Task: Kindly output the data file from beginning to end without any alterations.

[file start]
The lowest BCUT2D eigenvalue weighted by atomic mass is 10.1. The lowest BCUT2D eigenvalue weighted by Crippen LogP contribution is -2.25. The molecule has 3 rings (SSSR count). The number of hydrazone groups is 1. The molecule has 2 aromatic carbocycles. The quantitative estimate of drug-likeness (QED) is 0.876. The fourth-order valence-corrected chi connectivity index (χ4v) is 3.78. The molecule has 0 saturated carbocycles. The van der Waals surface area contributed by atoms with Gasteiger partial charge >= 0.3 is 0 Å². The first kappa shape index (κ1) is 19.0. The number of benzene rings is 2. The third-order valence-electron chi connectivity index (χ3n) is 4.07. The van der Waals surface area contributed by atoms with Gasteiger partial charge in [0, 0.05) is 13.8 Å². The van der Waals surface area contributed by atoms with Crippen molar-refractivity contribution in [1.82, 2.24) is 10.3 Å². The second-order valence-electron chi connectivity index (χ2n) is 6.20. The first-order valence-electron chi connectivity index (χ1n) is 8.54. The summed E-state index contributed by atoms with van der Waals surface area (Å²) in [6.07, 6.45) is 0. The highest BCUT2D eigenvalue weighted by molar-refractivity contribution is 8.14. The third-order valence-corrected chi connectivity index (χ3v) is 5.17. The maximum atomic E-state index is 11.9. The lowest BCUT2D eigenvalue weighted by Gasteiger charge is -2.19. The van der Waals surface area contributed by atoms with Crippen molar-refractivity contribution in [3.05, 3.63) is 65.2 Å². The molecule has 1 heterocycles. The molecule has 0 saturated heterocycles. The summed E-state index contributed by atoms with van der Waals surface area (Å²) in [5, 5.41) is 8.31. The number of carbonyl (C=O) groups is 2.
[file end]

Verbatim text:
The lowest BCUT2D eigenvalue weighted by atomic mass is 10.1. The lowest BCUT2D eigenvalue weighted by Crippen LogP contribution is -2.25. The molecule has 3 rings (SSSR count). The number of hydrazone groups is 1. The molecule has 2 aromatic carbocycles. The quantitative estimate of drug-likeness (QED) is 0.876. The fourth-order valence-corrected chi connectivity index (χ4v) is 3.78. The molecule has 0 saturated carbocycles. The van der Waals surface area contributed by atoms with Gasteiger partial charge >= 0.3 is 0 Å². The first kappa shape index (κ1) is 19.0. The number of benzene rings is 2. The third-order valence-electron chi connectivity index (χ3n) is 4.07. The van der Waals surface area contributed by atoms with Gasteiger partial charge in [0, 0.05) is 13.8 Å². The van der Waals surface area contributed by atoms with Crippen molar-refractivity contribution in [1.82, 2.24) is 10.3 Å². The second-order valence-electron chi connectivity index (χ2n) is 6.20. The first-order valence-electron chi connectivity index (χ1n) is 8.54. The summed E-state index contributed by atoms with van der Waals surface area (Å²) in [6.07, 6.45) is 0. The highest BCUT2D eigenvalue weighted by molar-refractivity contribution is 8.14. The third-order valence-corrected chi connectivity index (χ3v) is 5.17. The maximum atomic E-state index is 11.9. The lowest BCUT2D eigenvalue weighted by Gasteiger charge is -2.19. The van der Waals surface area contributed by atoms with Crippen molar-refractivity contribution in [3.05, 3.63) is 65.2 Å². The molecule has 1 heterocycles. The molecule has 0 saturated heterocycles. The summed E-state index contributed by atoms with van der Waals surface area (Å²) in [5, 5.41) is 8.31. The number of carbonyl (C=O) groups is 2.